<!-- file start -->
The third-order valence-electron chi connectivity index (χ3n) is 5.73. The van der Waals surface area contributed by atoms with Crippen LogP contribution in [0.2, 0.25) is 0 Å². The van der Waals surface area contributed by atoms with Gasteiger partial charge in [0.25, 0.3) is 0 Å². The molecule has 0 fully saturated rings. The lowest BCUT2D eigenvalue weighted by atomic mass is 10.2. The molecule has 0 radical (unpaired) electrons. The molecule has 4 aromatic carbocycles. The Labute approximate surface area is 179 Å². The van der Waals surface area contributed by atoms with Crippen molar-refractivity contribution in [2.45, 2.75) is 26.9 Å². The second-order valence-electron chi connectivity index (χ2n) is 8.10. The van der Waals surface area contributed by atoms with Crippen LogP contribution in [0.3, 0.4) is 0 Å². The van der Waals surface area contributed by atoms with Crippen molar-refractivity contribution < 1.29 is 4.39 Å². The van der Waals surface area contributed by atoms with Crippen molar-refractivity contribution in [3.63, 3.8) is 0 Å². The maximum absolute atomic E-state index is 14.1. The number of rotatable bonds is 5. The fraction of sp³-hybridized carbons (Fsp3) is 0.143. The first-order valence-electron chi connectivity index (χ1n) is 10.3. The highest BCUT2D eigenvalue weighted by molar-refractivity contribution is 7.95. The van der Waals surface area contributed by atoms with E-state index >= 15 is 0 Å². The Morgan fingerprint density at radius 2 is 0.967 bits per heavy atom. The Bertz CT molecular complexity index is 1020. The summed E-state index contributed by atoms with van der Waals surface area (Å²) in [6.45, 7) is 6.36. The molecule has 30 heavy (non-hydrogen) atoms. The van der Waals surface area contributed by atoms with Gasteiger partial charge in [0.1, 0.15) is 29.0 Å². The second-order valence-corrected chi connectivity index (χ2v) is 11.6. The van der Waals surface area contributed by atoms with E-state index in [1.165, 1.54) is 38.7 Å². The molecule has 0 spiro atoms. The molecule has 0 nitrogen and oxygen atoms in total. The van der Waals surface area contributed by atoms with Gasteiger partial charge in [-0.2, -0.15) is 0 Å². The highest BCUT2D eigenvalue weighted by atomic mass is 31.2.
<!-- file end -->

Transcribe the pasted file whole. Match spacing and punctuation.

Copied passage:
The third-order valence-electron chi connectivity index (χ3n) is 5.73. The van der Waals surface area contributed by atoms with Crippen LogP contribution in [0.2, 0.25) is 0 Å². The van der Waals surface area contributed by atoms with Gasteiger partial charge in [0.25, 0.3) is 0 Å². The molecule has 0 fully saturated rings. The lowest BCUT2D eigenvalue weighted by atomic mass is 10.2. The molecule has 0 radical (unpaired) electrons. The molecule has 4 aromatic carbocycles. The Labute approximate surface area is 179 Å². The van der Waals surface area contributed by atoms with Crippen molar-refractivity contribution in [2.45, 2.75) is 26.9 Å². The second-order valence-electron chi connectivity index (χ2n) is 8.10. The van der Waals surface area contributed by atoms with Crippen LogP contribution in [0.3, 0.4) is 0 Å². The van der Waals surface area contributed by atoms with Crippen molar-refractivity contribution < 1.29 is 4.39 Å². The van der Waals surface area contributed by atoms with Crippen molar-refractivity contribution in [3.63, 3.8) is 0 Å². The maximum absolute atomic E-state index is 14.1. The number of rotatable bonds is 5. The fraction of sp³-hybridized carbons (Fsp3) is 0.143. The first-order valence-electron chi connectivity index (χ1n) is 10.3. The highest BCUT2D eigenvalue weighted by molar-refractivity contribution is 7.95. The van der Waals surface area contributed by atoms with E-state index >= 15 is 0 Å². The Morgan fingerprint density at radius 2 is 0.967 bits per heavy atom. The Bertz CT molecular complexity index is 1020. The summed E-state index contributed by atoms with van der Waals surface area (Å²) in [6.45, 7) is 6.36. The molecule has 30 heavy (non-hydrogen) atoms. The van der Waals surface area contributed by atoms with Gasteiger partial charge in [0.1, 0.15) is 29.0 Å². The second-order valence-corrected chi connectivity index (χ2v) is 11.6. The van der Waals surface area contributed by atoms with E-state index in [1.165, 1.54) is 38.7 Å². The molecule has 0 spiro atoms. The molecule has 0 nitrogen and oxygen atoms in total. The van der Waals surface area contributed by atoms with Gasteiger partial charge in [-0.2, -0.15) is 0 Å². The highest BCUT2D eigenvalue weighted by atomic mass is 31.2.